In 1985, when Gorbachev launched his anti-alcohol campaign, his goal was to create a better society by limiting the consumption of alcohol. He took extreme measures to reduce alcohol consumption, such as limiting shops that sold alcohol, destroying vineyards, and reducing the production of alcohol significantly.
Certainly Gorbachev’s campaign had several positive effects. The state saw a significant decline in mortality rates, among adults as well as newborns, and a decline in alcohol related factory accidents. However, the anti-alcohol movement was widely rejected by members of Soviet society. Those who had been heavy drinkers turned to more dangerous substances, and moonshine production was at an all time high. Organized crime became more common, and many fought back against the strict laws.
It was clear that alcoholism in Soviet society was incredibly destructive to the family structure. Divorce rates were high, as well as rates of child abuse and domestic violence. In addition, alcoholism affected mainly males. After reading several accounts of how the anti-alcohol campaign affected hard drinkers that were men, I thought it would be interesting to analyze this event from a female perspective. Did women support this campaign, or rebel against it as so many men did? Would they be in support of their husbands and family members who were struggling with addiction or were they eager to see a society free of alcohol?
After looking through several articles in the Current Digest of the Russian Press, I was able to read several firsthand accounts of women and their position on the anti-alcohol movement. If one thing was clear, it was that these women were incredibly supportive of the anti-alcohol movement. In a 1985article titled “Alcohol is the Enemy of Society: No Indulgence!” several women stated their passionate concern for the dangers of Alcohol and how it plagued their families. They spoke of the “brotherhood of drunkards” and how much their families suffered from living with alcoholics. It was clear that their stance was similar to Gorbachev’s: a no-tolerance, no-lenience policy that cut off alcohol completely instead of drawing the process out.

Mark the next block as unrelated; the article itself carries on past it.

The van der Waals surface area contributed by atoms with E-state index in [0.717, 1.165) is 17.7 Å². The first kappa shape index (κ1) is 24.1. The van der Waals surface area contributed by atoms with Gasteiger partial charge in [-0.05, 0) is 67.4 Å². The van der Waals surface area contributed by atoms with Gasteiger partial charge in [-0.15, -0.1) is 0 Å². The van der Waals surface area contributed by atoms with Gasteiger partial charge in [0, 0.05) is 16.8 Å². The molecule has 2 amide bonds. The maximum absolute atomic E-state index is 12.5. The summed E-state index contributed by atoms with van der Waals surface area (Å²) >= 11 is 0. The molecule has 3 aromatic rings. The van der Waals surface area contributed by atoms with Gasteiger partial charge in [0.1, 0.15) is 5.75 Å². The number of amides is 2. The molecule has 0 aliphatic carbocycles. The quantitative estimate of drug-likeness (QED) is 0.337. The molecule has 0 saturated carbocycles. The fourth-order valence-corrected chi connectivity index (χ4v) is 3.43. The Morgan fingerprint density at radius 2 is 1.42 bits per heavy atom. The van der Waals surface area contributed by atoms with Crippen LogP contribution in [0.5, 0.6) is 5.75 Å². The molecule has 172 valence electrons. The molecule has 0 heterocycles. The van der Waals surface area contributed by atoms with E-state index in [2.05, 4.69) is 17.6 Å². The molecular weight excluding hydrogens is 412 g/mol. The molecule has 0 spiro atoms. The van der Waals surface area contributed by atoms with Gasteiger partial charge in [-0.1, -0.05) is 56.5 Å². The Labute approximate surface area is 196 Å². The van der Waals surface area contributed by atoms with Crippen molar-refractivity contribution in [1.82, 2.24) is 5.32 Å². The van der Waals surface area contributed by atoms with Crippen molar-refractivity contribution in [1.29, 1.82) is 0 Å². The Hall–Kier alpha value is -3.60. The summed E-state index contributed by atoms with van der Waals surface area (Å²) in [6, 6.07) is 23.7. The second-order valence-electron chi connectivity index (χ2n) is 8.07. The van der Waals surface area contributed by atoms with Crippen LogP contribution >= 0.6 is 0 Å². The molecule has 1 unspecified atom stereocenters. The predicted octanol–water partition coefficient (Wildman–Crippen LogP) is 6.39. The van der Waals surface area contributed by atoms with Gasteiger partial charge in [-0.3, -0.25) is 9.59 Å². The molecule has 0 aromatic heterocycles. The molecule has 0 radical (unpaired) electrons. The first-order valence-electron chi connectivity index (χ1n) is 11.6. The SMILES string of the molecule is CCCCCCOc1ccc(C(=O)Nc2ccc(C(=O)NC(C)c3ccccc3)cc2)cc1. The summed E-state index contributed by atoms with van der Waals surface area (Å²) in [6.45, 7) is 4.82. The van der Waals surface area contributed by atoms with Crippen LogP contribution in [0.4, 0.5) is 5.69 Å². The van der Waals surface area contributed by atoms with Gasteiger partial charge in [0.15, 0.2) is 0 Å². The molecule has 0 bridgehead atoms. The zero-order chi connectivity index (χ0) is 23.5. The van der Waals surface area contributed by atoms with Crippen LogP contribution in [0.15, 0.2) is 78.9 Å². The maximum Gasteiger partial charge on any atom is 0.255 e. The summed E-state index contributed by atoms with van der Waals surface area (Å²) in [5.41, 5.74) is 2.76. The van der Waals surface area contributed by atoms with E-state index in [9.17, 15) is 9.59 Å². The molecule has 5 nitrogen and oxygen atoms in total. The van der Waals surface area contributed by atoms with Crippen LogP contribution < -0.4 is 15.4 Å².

In addition, after reading a study called “The Impact of the 1985-1988 Russian Anti-Alcohol Campaign on Child Health,” I learned of the significant effect that suppressing parental access to alcohol had on the long term health of a child. Studies on children born during this era of prohibition were significantly healthier, both at birth and in the long-term. It was clear to many that alcohol posed a significant threat to the survival of it’s people and of society as a whole.
To this day, Russia is still struggling with over-consumption of alcohol, and many wonder if the anti-alcohol movement had a significant part in the behaviors of Russians today. From an economic perspective, Gorbachev’s anti-alcohol movement was wildly unsuccessful, and there certainly were ways that it could’ve been handled differently to have a more long-lasting effect. It was clear Gorbachev was only trying to combat the turmoil that alcohol was causing for many Soviet families; however, instead of making all alcohol disappear, the campaign should’ve moved slower in order to gradually change societal habits. Economic issues aside, it is certainly interesting to see and read firsthand the effects that the anti-alcohol campaign had on the family—both women and men.
Balan-Cohen. Andreea. “Sobering Up: The Impact of the 1985-1988 Russian Anti-Alcohol Campaign on Child Health”. December 2008. http://conference.nber.org/conferences/2009/HCs09/balan.PDF.
Boroznova, N. “ALCOHOL IS THE ENEMY OF SOCIETY: NO INDULGENCE!” Current Digest of the Post-Soviet Press, The, No.21, Vol.37, June 19, 1985, page(s):13-14.
Pleshevenya, V. “The Life of Sober Alcohoholics.” Current Digest of the Post-Soviet Press, The, No.52, Vol.16, January 20, 1965, page(s):27-28.
“Posters of the Anti-Alcohol Campaign.” Seventeen Moments in Soviet History, 11 Jan. 2016, soviethistory.msu.edu/1985-2/anti-alcohol-campaign/posters-of-the-anti-alcohol-campaign/.
World Health Organization Regional Office for Europe. “Policy Briefing: Interpersonal Violence and Alcohol in the Russian Federation.” Global Campaign for Violance Prevention. http://www.euro.who.int/__data/assets/pdf_file/0011/98804/E88757.pdfhttp://www.euro.who.int/__data/assets/pdf_file/0011/98804/E88757.pdf